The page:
Pet travel to the EU after Brexit
here are still so many uncertainties surrounding Brexit and what will happen if the UK leaves the EU on October 31.
For many people who have already made plans to travel to the EU in the next few months, taking a pet with them, there are a number of scenarios in play.
Vets across the country have been handed advice from the government, which says pet owners will have to start preparing four months in advance.
So what are the new rules?
Well, obviously, it’s Brexit related, which means it is complicated.
It really depends on the categorisation of the UK when we leave the EU.
But the main change is that the government is telling people that to make sure a dog, cat or even ferret can travel from the UK to the EU after we have left the European Union, to contact their vet at least FOUR MONTHS before travelling.
This is what is being recommended:
- Get your pet microchipped
- Ensure rabies vaccinations are up to date
- Return to a vet at least 30 days after your pet’s last rabies vaccination for a blood test to check it’s worked
- Wait three calendar months after a successfu blood test before travel
- Return to a vert within 10 days of travel for an Animal Health Certificate
- If your pet’s vaccinations are kept up to date, you won’t need to repeat the blood test for each journey
Why is it so complicated?
According to the latest guidance, the UK will become a third country when it leaves the EU. Third countries can apply to the European Commission to be listed.
In the EU Pet Travel Scheme, there are 3 categorisations of third country:
- Part 1 listed
- Part 2 listed
Pet travel requirements will change depending on what category the UK becomes on exit day.
However, if the UK leaves with No Deal, they are most likely to be treated as an unlisted country.
What else do I need to know?
If the UK is an unlisted country, dogs travelling from the UK to EU listed tapeworm-free countries (Finland, Republic of Ireland and Malta) must be treated for tapeworm 24 to 120 hours (1 to 5 days) before arriving in one of those countries.
Getting a health certificate
You must take proof of:
- your pet’s vaccination history
- your pet’s microchipping date
- a successful rabies antibody blood test result
Your pet’s animal health certificate will be valid for:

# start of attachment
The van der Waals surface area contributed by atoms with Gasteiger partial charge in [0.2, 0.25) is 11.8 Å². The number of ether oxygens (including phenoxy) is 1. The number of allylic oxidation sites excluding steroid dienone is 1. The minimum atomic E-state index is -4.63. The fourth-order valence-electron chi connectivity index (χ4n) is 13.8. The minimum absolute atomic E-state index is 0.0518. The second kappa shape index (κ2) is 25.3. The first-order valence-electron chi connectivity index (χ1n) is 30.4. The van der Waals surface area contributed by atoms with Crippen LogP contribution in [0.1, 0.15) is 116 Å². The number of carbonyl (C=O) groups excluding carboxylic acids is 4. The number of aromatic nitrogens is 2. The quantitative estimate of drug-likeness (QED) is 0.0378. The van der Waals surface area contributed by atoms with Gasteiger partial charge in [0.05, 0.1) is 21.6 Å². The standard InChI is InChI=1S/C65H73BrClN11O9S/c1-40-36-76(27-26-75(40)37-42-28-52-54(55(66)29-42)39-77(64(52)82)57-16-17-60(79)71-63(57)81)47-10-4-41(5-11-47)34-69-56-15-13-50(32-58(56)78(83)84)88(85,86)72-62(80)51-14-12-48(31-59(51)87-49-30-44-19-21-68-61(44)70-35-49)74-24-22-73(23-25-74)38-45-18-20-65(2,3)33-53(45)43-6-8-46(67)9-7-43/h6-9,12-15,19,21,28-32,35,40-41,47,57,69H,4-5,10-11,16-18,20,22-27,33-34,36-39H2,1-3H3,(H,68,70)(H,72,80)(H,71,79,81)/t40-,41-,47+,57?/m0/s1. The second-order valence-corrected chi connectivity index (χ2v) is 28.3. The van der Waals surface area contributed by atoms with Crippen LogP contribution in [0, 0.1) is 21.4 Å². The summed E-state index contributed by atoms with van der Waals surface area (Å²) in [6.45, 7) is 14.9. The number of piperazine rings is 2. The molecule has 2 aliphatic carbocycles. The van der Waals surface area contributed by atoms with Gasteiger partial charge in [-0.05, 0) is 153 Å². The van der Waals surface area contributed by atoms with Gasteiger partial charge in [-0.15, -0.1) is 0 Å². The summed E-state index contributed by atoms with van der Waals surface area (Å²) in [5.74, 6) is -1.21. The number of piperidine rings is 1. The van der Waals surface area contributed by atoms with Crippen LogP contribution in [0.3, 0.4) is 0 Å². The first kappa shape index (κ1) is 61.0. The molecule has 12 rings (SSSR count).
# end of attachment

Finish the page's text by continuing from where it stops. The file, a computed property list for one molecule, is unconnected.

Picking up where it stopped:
- 10 days after the date of issue for entry into the EU
- onward travel within the EU for 4 months after the date of issue
- re-entry to the UK for 4 months after the date of issue
On arrival in the EU, pet owners travelling with pets will need to enter through a designated Travellers’ point of entry (TPE).
At the TPE, you may need to present proof of:
- your pet’s microchip
- rabies vaccination
- successful blood test results
- tapeworm treatment (if required)
- your pet’s health certificate
What if the UK becomes a listed third country?
- Part 1 listed country status
If the UK becomes a Part 1 listed country, you must have your pet microchipped and vaccinated against rabies at least 21 days before travel. You’ll need to make sure your pet’s rabies vaccinations are kept up to date and make sure your dog has tapeworm treatment if needed.
You must also apply for a new document, the UK pet passport. You can use this for travel to the EU for your pet’s lifetime as long as your pet’s rabies vaccinations are kept up to date.
- Part 2 listed country status
If the UK becomes a Part 2 listed country, you must have your pet microchipped and vaccinated against rabies at least 21 days before travel. You’ll need to make sure your pet’s rabies vaccinations are kept up to date and make sure your dog has tapeworm treatment if needed.
You must also visit an official vet no more than 10 days before you travel to get an animal health certificate confirming that your pet is microchipped and vaccinated against rabies.
Your pet will need a new animal health certificate for each trip to the EU if the UK becomes a Part 2 listed country. On arrival in the EU, pet owners travelling with pets need to enter through a designated TPE. At the TPE, you may need to present proof of microchip and rabies vaccination and tapeworm treatment if required.
Contact the pet travel helpline if you need more help:
Telephone: 0370 241 1710
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